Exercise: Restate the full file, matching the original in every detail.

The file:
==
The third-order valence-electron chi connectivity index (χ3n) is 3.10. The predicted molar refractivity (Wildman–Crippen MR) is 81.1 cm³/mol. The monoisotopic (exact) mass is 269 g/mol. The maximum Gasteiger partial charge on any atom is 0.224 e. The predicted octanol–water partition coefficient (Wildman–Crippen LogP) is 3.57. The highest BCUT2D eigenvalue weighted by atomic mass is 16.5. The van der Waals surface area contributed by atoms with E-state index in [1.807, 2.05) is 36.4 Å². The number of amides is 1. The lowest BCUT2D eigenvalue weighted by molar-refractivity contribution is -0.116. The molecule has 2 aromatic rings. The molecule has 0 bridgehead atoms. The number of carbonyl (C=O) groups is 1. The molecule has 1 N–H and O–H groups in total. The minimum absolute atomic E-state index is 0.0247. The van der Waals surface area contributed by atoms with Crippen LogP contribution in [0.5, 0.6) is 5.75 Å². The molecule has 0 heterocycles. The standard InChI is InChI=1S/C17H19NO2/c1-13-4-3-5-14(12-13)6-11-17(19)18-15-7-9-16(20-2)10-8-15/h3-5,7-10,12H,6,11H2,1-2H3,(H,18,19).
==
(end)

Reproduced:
The third-order valence-electron chi connectivity index (χ3n) is 3.10. The predicted molar refractivity (Wildman–Crippen MR) is 81.1 cm³/mol. The monoisotopic (exact) mass is 269 g/mol. The maximum Gasteiger partial charge on any atom is 0.224 e. The predicted octanol–water partition coefficient (Wildman–Crippen LogP) is 3.57. The highest BCUT2D eigenvalue weighted by atomic mass is 16.5. The van der Waals surface area contributed by atoms with E-state index in [1.807, 2.05) is 36.4 Å². The number of amides is 1. The lowest BCUT2D eigenvalue weighted by molar-refractivity contribution is -0.116. The molecule has 2 aromatic rings. The molecule has 0 bridgehead atoms. The number of carbonyl (C=O) groups is 1. The molecule has 1 N–H and O–H groups in total. The minimum absolute atomic E-state index is 0.0247. The van der Waals surface area contributed by atoms with Crippen LogP contribution in [0.5, 0.6) is 5.75 Å². The molecule has 0 heterocycles. The standard InChI is InChI=1S/C17H19NO2/c1-13-4-3-5-14(12-13)6-11-17(19)18-15-7-9-16(20-2)10-8-15/h3-5,7-10,12H,6,11H2,1-2H3,(H,18,19).